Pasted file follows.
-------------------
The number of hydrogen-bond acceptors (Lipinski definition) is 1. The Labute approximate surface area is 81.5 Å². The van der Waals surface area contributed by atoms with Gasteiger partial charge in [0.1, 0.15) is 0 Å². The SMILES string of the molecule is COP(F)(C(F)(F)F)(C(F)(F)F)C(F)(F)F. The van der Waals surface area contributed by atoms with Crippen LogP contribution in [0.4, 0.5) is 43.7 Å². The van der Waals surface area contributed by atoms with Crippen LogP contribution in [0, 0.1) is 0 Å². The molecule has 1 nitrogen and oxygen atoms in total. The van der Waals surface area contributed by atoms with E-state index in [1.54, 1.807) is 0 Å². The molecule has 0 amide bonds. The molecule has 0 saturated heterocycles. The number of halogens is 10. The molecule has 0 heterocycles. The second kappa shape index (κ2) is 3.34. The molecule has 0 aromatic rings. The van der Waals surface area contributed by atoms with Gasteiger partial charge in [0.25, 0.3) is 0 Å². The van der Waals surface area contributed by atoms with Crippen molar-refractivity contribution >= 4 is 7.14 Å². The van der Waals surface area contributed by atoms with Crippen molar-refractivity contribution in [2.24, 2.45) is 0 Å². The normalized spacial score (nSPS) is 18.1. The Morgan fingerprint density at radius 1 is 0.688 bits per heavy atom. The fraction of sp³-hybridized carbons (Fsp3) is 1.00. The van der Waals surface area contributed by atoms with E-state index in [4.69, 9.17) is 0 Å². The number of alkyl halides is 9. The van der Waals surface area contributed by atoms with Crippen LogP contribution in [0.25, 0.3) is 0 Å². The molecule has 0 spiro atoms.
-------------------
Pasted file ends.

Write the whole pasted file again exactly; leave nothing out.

The number of hydrogen-bond acceptors (Lipinski definition) is 1. The Labute approximate surface area is 81.5 Å². The van der Waals surface area contributed by atoms with Gasteiger partial charge in [0.1, 0.15) is 0 Å². The SMILES string of the molecule is COP(F)(C(F)(F)F)(C(F)(F)F)C(F)(F)F. The van der Waals surface area contributed by atoms with Crippen LogP contribution in [0.4, 0.5) is 43.7 Å². The van der Waals surface area contributed by atoms with Crippen LogP contribution in [0, 0.1) is 0 Å². The molecule has 1 nitrogen and oxygen atoms in total. The van der Waals surface area contributed by atoms with E-state index in [1.54, 1.807) is 0 Å². The molecule has 0 amide bonds. The molecule has 0 saturated heterocycles. The number of halogens is 10. The molecule has 0 heterocycles. The second kappa shape index (κ2) is 3.34. The molecule has 0 aromatic rings. The van der Waals surface area contributed by atoms with Gasteiger partial charge in [0.25, 0.3) is 0 Å². The van der Waals surface area contributed by atoms with Crippen molar-refractivity contribution >= 4 is 7.14 Å². The van der Waals surface area contributed by atoms with Crippen molar-refractivity contribution in [2.24, 2.45) is 0 Å². The normalized spacial score (nSPS) is 18.1. The Morgan fingerprint density at radius 1 is 0.688 bits per heavy atom. The fraction of sp³-hybridized carbons (Fsp3) is 1.00. The van der Waals surface area contributed by atoms with E-state index in [4.69, 9.17) is 0 Å². The number of alkyl halides is 9. The van der Waals surface area contributed by atoms with Crippen LogP contribution in [0.25, 0.3) is 0 Å². The molecule has 0 spiro atoms.